Belle was profoundly dedicated to Atlanta, its institutions, and her family. A lifelong Atlanta resident, Belle graduated magna cum laude from Oglethorpe University in 1961, where she earned the Sally Hull Weltner Award for scholarship. While raising two daughters, she was called upon to care for her mother who had been diagnosed with Alzheimer’s disease. The subsequent challenges Belle encountered inspired her tireless service, first as a founding member and later as president and board member, to the Atlanta Alzheimer’s Association. Her activism was instrumental in establishing the local chapter of the new organization, which has become the leading voluntary health organization for Alzheimer’s care, support, and research.
Once her daughters were grown, Belle’s contributions to the greater Atlanta community became more multifaceted. She served on the board of directors of the Atlanta Speech School. She stewarded the Milner Award, which promotes the love of reading in Atlanta’s children. She served as a trustee of the Atlanta Preservation Center, believing that Atlanta and its evolution were worthy of both commemoration and celebration. In this regard, Belle led a neighborhood effort to support historic preservation, which culminated in the formation of the Buckhead Heritage Society.
Belle’s principled leadership and dedicated volunteerism was perhaps most evident in her involvement with Oglethorpe University. Belle’s passion for the transformative power of education sustained her support for Oglethorpe for more than thirty-five years. With great enthusiasm and energy, she forged strong partnerships, which generated significant improvements across many aspects of the university and considerably strengthened the university’s financial and student profiles. She was elected to the board of trustees in 1983 and, in 2005, became the first woman to serve as chair of that board. Belle received numerous awards and accolades from Oglethorpe for her active volunteerism throughout the years, including an honorary doctor of humane letters in 2010. In 2017, the Council for Advancement and Support of Education (CASE) awarded Belle the Ernest T. Stewart Award for Alumni Volunteer Involvement. As the highest honor presented by CASE to an alumni volunteer of any educational institution nationwide, the award constitutes remarkable and worthy recognition and celebration of her leadership contributions.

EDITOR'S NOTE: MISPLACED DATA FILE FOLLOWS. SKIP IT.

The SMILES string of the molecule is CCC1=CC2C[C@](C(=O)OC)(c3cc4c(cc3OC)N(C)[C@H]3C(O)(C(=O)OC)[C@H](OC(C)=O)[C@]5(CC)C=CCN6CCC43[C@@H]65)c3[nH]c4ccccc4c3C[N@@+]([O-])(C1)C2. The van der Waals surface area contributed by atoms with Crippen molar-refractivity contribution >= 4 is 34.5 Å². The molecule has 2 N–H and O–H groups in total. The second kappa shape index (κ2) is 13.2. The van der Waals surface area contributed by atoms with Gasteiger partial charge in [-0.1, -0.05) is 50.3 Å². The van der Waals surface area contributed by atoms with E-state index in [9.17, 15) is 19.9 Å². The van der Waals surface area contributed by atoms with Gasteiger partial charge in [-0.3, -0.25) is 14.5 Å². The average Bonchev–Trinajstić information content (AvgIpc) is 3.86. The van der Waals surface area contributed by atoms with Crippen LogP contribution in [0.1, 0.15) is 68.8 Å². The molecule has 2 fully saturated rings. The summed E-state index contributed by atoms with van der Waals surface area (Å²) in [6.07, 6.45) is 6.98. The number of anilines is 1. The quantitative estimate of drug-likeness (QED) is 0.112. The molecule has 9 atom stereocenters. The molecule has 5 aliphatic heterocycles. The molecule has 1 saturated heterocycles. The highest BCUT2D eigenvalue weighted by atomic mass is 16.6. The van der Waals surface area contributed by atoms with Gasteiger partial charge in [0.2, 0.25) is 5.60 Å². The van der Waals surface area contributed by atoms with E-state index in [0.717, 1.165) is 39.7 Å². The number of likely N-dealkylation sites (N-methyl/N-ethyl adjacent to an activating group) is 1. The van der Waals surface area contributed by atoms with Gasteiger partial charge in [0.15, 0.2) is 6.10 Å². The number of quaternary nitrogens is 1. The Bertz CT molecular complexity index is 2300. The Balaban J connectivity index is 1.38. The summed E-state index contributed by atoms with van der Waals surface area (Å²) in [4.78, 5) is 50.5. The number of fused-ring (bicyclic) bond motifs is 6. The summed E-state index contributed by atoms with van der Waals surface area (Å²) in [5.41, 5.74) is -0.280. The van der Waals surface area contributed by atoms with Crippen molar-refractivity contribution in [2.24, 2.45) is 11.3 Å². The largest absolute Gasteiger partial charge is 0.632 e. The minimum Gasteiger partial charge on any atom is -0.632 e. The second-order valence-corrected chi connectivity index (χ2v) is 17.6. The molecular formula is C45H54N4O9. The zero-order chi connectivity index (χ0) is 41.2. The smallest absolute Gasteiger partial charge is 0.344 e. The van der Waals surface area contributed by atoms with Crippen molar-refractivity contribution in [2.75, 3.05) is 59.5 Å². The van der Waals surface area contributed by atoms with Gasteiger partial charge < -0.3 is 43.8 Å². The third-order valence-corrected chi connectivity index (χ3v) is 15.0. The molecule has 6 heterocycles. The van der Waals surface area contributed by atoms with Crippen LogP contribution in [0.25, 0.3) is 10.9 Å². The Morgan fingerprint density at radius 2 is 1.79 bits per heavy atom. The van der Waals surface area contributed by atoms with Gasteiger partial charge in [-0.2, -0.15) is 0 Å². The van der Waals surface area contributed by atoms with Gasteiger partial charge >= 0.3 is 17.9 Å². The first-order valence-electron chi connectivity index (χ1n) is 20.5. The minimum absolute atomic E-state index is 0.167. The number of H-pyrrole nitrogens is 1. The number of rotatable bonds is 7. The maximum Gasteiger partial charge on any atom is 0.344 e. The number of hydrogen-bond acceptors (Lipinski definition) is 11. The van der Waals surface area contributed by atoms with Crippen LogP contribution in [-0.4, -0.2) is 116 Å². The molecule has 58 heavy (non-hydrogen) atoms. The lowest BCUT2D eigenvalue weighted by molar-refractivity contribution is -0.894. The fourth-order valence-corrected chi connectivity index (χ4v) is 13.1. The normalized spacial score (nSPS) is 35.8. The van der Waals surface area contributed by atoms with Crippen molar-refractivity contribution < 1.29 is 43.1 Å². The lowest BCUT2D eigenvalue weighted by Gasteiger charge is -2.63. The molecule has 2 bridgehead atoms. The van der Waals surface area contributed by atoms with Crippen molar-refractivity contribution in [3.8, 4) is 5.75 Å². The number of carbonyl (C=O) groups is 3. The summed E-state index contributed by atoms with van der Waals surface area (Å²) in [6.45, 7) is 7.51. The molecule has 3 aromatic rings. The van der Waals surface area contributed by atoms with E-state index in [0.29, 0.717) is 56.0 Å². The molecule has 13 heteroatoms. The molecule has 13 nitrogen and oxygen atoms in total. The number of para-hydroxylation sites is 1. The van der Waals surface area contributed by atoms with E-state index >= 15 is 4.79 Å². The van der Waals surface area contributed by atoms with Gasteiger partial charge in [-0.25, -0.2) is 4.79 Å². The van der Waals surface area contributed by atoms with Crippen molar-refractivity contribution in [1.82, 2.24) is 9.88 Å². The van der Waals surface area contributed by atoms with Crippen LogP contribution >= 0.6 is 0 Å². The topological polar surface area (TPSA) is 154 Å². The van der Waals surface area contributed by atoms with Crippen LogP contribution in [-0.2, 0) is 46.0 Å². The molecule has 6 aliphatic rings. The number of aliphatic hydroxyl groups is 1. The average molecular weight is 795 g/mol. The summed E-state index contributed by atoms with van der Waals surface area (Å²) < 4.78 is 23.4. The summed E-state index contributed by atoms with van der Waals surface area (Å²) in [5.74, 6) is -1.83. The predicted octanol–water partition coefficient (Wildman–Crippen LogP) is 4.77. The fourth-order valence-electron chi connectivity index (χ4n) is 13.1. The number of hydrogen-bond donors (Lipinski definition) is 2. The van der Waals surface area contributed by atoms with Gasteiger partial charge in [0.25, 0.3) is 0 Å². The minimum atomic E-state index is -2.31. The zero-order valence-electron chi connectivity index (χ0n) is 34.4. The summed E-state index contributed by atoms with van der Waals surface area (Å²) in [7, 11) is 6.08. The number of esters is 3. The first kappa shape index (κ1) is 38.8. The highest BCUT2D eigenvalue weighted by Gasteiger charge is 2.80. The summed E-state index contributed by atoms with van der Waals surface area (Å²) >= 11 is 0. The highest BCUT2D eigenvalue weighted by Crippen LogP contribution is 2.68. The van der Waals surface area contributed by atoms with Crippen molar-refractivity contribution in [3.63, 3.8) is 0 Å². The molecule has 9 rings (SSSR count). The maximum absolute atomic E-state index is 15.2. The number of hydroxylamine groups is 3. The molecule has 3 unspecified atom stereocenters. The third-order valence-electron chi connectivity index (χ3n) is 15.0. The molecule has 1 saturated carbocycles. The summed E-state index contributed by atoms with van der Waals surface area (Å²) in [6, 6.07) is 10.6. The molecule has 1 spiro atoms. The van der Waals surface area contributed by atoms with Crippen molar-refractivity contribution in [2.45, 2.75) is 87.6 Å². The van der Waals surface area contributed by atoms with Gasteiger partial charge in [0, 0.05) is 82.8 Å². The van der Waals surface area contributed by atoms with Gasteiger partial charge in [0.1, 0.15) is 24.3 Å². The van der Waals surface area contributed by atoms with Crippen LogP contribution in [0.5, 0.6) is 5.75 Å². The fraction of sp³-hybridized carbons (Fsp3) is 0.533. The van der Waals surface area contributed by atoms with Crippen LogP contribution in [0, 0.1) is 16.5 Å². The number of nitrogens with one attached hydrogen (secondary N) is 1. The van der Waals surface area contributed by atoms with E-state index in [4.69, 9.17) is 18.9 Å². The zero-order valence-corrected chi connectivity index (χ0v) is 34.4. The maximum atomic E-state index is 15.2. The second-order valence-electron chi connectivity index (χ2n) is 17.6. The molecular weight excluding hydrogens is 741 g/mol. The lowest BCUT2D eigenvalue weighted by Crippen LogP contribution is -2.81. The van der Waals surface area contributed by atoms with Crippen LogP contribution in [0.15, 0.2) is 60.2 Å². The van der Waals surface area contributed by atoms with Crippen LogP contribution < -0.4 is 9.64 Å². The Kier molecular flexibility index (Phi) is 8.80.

Belle was born in Atlanta on August 28, 1939 to Robert L. Turner and Evabel Milner Turner. She is survived by her husband, Barry D. Lynch; her daughters Catherine Bennett (Jonathan) Bierman and Virginia L. Bennett (Scott Sekerke); and five adored grandchildren.
A memorial service celebrating Belle’s life will be held at Northside United Methodist Church, 2799 Northside Drive, Atlanta, on Sunday, June 13 at 2:00 in the afternoon. A reception at her home will follow the service.
In lieu of flowers, the family has asked that memorial gifts be directed to The Belle Turner Lynch Endowment Fund at Oglethorpe University. Memorial gifts may be made at https://alumni.oglethorpe.edu/give (select “Other” as the designation and list The Belle Turner Lynch Endowment Fund in the “Other” field).